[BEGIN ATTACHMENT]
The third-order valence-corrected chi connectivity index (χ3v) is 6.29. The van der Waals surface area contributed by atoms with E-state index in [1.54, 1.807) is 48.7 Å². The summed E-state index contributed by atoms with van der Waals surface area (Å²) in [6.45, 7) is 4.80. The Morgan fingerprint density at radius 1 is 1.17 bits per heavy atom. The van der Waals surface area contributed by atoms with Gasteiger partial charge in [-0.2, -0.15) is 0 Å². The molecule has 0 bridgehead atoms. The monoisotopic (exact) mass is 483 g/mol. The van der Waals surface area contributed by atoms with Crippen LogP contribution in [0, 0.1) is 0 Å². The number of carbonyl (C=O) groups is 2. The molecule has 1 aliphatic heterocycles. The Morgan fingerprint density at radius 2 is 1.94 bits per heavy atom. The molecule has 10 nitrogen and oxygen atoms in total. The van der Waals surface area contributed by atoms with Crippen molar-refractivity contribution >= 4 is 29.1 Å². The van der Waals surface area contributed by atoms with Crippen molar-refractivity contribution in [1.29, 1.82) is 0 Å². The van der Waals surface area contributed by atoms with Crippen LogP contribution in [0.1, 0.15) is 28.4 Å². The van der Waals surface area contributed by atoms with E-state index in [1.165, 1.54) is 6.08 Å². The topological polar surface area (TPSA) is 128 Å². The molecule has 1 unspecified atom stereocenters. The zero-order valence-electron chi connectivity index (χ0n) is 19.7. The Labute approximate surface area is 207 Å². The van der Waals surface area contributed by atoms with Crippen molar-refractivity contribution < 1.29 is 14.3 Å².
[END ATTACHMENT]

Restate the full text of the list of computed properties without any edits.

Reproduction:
The third-order valence-corrected chi connectivity index (χ3v) is 6.29. The van der Waals surface area contributed by atoms with E-state index in [1.54, 1.807) is 48.7 Å². The summed E-state index contributed by atoms with van der Waals surface area (Å²) in [6.45, 7) is 4.80. The Morgan fingerprint density at radius 1 is 1.17 bits per heavy atom. The van der Waals surface area contributed by atoms with Gasteiger partial charge in [-0.2, -0.15) is 0 Å². The molecule has 0 bridgehead atoms. The monoisotopic (exact) mass is 483 g/mol. The van der Waals surface area contributed by atoms with Crippen LogP contribution in [0, 0.1) is 0 Å². The number of carbonyl (C=O) groups is 2. The molecule has 1 aliphatic heterocycles. The Morgan fingerprint density at radius 2 is 1.94 bits per heavy atom. The molecule has 10 nitrogen and oxygen atoms in total. The van der Waals surface area contributed by atoms with Crippen molar-refractivity contribution >= 4 is 29.1 Å². The van der Waals surface area contributed by atoms with Crippen molar-refractivity contribution in [1.29, 1.82) is 0 Å². The van der Waals surface area contributed by atoms with Crippen LogP contribution in [0.1, 0.15) is 28.4 Å². The van der Waals surface area contributed by atoms with E-state index in [1.165, 1.54) is 6.08 Å². The topological polar surface area (TPSA) is 128 Å². The molecule has 1 unspecified atom stereocenters. The zero-order valence-electron chi connectivity index (χ0n) is 19.7. The Labute approximate surface area is 207 Å². The van der Waals surface area contributed by atoms with Crippen molar-refractivity contribution < 1.29 is 14.3 Å².